Alcohol and drugs

Using alcohol or drugs is a common coping strategy for dealing with uncomfortable thoughts and feelings. This might not cause you any other issues, but it might be making things worse.

If you decide to stop or cut down on alcohol or drug use, it can be a positive step.

The challenge of stopping using alcohol and drugs can be added to by negative judgements about yourself or about the process of change. 

Common self-judgements include: 

  • I’m too damaged to get through this 
  • I’m not strong enough to handle it 
  • I’m really losing the plot
  • It’s easier not to feel all this 
  • I wanted to feel better but all this is making things worse. 

You may find it useful to question some of these thoughts.  Ask yourself:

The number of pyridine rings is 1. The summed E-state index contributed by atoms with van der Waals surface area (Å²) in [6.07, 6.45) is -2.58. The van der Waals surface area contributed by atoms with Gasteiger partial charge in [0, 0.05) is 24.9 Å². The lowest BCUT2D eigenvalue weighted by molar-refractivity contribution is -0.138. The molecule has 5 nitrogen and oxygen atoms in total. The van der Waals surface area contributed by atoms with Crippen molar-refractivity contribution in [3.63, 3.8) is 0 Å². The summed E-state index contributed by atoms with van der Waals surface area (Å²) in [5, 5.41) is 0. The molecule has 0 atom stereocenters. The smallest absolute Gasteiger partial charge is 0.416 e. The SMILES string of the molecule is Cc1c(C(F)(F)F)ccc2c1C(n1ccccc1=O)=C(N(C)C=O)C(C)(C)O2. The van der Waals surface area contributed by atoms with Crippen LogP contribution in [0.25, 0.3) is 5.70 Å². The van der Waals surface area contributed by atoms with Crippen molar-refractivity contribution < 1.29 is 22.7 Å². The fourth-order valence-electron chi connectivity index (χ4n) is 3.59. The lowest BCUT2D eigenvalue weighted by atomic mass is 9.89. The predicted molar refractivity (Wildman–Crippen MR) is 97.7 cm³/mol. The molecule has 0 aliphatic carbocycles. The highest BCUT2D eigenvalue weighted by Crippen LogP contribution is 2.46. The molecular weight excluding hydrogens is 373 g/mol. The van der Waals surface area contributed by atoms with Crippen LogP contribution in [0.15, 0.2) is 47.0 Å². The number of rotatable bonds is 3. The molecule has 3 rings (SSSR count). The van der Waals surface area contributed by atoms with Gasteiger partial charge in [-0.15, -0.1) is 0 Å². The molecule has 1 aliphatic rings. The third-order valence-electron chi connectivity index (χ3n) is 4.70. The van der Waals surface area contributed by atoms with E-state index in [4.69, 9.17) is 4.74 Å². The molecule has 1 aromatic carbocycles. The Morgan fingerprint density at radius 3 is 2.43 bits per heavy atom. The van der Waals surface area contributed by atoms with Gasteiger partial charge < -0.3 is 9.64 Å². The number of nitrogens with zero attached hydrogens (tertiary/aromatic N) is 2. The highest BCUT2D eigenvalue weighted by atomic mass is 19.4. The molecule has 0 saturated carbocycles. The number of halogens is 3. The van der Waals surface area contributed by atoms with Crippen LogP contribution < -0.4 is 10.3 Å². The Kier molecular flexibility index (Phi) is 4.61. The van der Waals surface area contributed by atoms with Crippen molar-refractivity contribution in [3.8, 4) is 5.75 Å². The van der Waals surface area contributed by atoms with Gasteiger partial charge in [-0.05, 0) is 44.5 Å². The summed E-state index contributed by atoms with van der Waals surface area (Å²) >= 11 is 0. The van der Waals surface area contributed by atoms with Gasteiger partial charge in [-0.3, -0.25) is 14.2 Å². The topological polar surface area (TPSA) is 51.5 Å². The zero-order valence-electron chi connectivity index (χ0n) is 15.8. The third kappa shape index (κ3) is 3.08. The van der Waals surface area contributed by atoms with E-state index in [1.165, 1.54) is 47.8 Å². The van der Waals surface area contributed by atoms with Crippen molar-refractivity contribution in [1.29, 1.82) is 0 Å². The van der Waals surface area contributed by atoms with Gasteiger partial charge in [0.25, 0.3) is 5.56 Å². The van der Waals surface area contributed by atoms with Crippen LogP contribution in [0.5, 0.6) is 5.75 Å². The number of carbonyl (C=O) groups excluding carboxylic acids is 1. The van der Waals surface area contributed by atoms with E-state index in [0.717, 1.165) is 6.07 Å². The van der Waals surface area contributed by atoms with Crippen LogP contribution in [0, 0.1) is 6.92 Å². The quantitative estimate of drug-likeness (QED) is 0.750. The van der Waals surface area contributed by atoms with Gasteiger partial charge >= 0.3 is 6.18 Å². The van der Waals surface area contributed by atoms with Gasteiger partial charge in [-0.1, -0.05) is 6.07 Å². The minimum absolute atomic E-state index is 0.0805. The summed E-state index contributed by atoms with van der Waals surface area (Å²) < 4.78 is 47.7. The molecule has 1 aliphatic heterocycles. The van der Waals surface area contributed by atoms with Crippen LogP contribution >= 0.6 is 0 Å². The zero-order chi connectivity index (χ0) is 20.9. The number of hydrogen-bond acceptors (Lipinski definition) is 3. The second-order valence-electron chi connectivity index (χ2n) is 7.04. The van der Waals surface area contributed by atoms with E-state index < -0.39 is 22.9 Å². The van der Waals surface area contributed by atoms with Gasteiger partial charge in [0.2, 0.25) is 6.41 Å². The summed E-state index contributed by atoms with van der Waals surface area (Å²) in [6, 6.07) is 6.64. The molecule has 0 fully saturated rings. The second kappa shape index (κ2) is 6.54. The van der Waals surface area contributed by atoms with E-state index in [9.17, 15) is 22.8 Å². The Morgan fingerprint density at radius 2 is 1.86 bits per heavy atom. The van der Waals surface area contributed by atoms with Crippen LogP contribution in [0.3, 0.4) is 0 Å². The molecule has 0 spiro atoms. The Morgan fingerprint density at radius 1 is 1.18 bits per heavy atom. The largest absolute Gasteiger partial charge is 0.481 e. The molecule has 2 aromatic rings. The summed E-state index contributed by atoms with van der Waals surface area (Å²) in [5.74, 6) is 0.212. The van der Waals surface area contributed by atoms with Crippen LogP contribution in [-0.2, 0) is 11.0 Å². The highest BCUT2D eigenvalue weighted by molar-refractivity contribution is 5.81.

‘Is this judgement useful for me right now?’, and ‘do I want to spend time with it?’

If the answer is no, then it is best to leave the judgement and to focus on doing things that are useful for you right now. 

Remember that these judgements are not truths about you: they are just thoughts.

You may find it useful to try the Affirmation Exercise to help you challenge these judgements.

If you have been using drugs and alcohol them to help squash difficult feelings, when you take away the ‘numbing’ effect of alcohol and drugs, you may notice those feelings more.

In cases of a high level of dependence on alcohol, medical assistance may be required to help the body adapt.

You will get it past it, and it helps if you seek support and can develop other coping strategies to fall back on.